Policy Monitor

The need for change: Protect your organisation against cyber threats with revamped Cyber Essentials

In early 2022 the National Cyber Security Centre (NCSC) introduced a major overhaul of Cyber Essentials technical controls to reflect changes in technology since the programme’s launch in 2014.  In this article Nick Denning, CEO of Policy Monitor outlines the need for change and how the latest Cyber Essentials can help protect your organisation. 

A major technical review of the UK’s Government-backed Cyber Essentials programme highlighted new ways to help organisations maintain cyber hygiene against rapidly evolving threats within a changing IT landscape.

Look away now if you want to sleep soundly

If you are looking for some soothing bedtime reading it is best not to Google “cybercrime statistics”. You’ll find a plethora of UK and global surveys and reports with data on the increasing and evolving cyber threats. The numbers vary but the messages are the same – organisations can’t afford to take their eye off the ball – addressing cyber security needs to be an ongoing programme not a one-off event. The recent changes to UK Cyber Essentials will help in the process of keeping your organisation cyber aware and secure.

The latest annual UK Cyber Security Breaches Survey, which informs and aligns with the UK National Cyber Strategy, shows that in the last 12 months 39% of UK businesses identified a cyber-attack. Within the group of organisations reporting attacks, 31% of businesses and 26% of charities estimate they were attacked at least once a week. However, the report also finds that enhanced cyber security in an organisation leads to higher identification of attacks, so it is likely that ‘cyber immature’ organisations are significantly under-reporting.

Other reports take a more global perspective. The annual Cyberthreat Defense Report, which covers 17 countries and 19 industries, found a record 86% of organisations suffered from a successful cyber-attack last year. 69% of surveyed organisations were compromised by ransomware with 57% paying up, which only encourages cybercriminals to increase their attacks.

Is enough being done to catch the criminals?

UK law enforcement has yet to fully gear up to address the increasing challenges of cybercrime and cyber-enabled crime. Including the four most common which are cryptomining, phishing, trojans and ransomware. Action Fraud, the UK’s national reporting centre for fraud and cybercrime, shows via its interactive dashboard that there were 426,996 reported cases over the last 13 months with £3.1 billion in losses. The statistics of crimes reported on Action Fraud leading to convictions is worryingly low. The best policy is to ensure maximum protection from attack rather than needing to rely on procedures that kick in after an attack. 

As criminals exploit the changing IT landscape new defences are needed

The World Economic Forum (WEF), which met virtually in January 2022, warned of the increasing global risks from cyber security failures. The WEF’s 17th annual Global Risks Report cites the world’s growing dependency on digital systems as fundamentally changing societies.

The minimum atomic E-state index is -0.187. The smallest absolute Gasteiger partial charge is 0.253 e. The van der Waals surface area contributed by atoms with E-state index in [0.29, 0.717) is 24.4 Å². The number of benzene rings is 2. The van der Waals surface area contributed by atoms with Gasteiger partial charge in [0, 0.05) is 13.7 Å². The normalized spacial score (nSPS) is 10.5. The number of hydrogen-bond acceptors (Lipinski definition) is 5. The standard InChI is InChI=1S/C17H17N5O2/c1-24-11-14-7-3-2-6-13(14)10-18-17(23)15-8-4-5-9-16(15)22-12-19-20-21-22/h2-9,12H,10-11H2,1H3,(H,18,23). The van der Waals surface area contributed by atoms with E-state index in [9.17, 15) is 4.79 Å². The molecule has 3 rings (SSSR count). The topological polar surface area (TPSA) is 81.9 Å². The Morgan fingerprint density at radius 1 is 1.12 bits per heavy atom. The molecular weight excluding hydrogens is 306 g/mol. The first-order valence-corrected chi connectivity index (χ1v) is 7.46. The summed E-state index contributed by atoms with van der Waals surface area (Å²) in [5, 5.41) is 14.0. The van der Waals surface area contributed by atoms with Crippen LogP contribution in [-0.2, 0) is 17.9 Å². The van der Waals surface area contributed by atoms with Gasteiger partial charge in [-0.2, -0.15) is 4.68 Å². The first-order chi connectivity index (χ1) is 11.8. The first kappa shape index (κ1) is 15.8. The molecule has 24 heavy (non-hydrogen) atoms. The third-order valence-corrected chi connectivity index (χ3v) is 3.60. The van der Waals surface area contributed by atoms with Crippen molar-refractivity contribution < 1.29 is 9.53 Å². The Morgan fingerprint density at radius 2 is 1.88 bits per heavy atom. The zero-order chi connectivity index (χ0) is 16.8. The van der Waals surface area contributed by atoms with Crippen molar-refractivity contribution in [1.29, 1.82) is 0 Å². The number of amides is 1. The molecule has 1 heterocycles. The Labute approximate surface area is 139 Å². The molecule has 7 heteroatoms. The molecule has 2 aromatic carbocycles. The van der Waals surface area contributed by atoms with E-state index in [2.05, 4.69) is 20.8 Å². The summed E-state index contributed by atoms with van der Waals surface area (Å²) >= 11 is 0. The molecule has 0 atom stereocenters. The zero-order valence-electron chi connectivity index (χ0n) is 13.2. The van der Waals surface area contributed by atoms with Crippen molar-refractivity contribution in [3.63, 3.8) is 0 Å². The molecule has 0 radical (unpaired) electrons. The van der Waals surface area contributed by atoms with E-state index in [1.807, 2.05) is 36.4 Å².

There have been other significant changes to the IT landscape since Cyber Essentials was first launched in 2014. The landscape cybercriminals are working in is very different and the defence mechanisms have changed.  A far-reaching technical review of Cyber Essentials highlighted new ways to help organisations maintain cyber hygiene.

How can the revamped Cyber Essentials help?

The National Cyber Security Centre’s (NCSC) update responded to the increase in cloud computing, changes to multi-factor authentication, increased cyber threats and the move to hybrid working accelerated by COVID-19.

The original principles remain the same but now reflect changed scenarios presented by new technologies and different ways of working. Cyber Essentials continues to provide a baseline standard for cyber security within the UK, employing five technical control areas which are:

  • Firewalls
  • Secure configuration
  • User access controls
  • Protection against malware
  • The application of software updates

All of these areas are now in the context of IT advances since the original publication of Cyber Essentials in 2014. Organisations should revisit the Cyber Essentials information on the NCSC website and review cyber security arrangements in line with these updates.

The refreshed Cyber Essentials provide fresh ideas on cloud services. A shared responsibility model is proposed which makes clear the security obligations of cloud providers and cloud users in the context of the three main kinds of cloud service (IaaS, PaaS, and SaaS) mapped against the five technical controls.

An increase in remote and hybrid working has expanded the security boundaries of organisations greatly since Cyber Essentials was first introduced. Guidance has been expanded to enable organisations to make a more complete assessment of potential issues of home working, including extending firewall controls to end user devices. Password requirements have been updated to match current NCSC guidance which includes the suggestion to adopt ‘three random words’ passwords. There is also advice on choosing the additional factors appropriate for your organisation when introducing multi-factor authentication (MFA).

What to do next?

Your next steps should be to download the updated Cyber Essentials information from the NCSC site and read the blog from IASME which gives an excellent overview of the impact of the changes. Use this information to review your own current cyber security arrangements. Talk to us at Policy Monitor for further advice and to see how our tools can help manage the processes involved in keeping your organisation cyber aware and secure.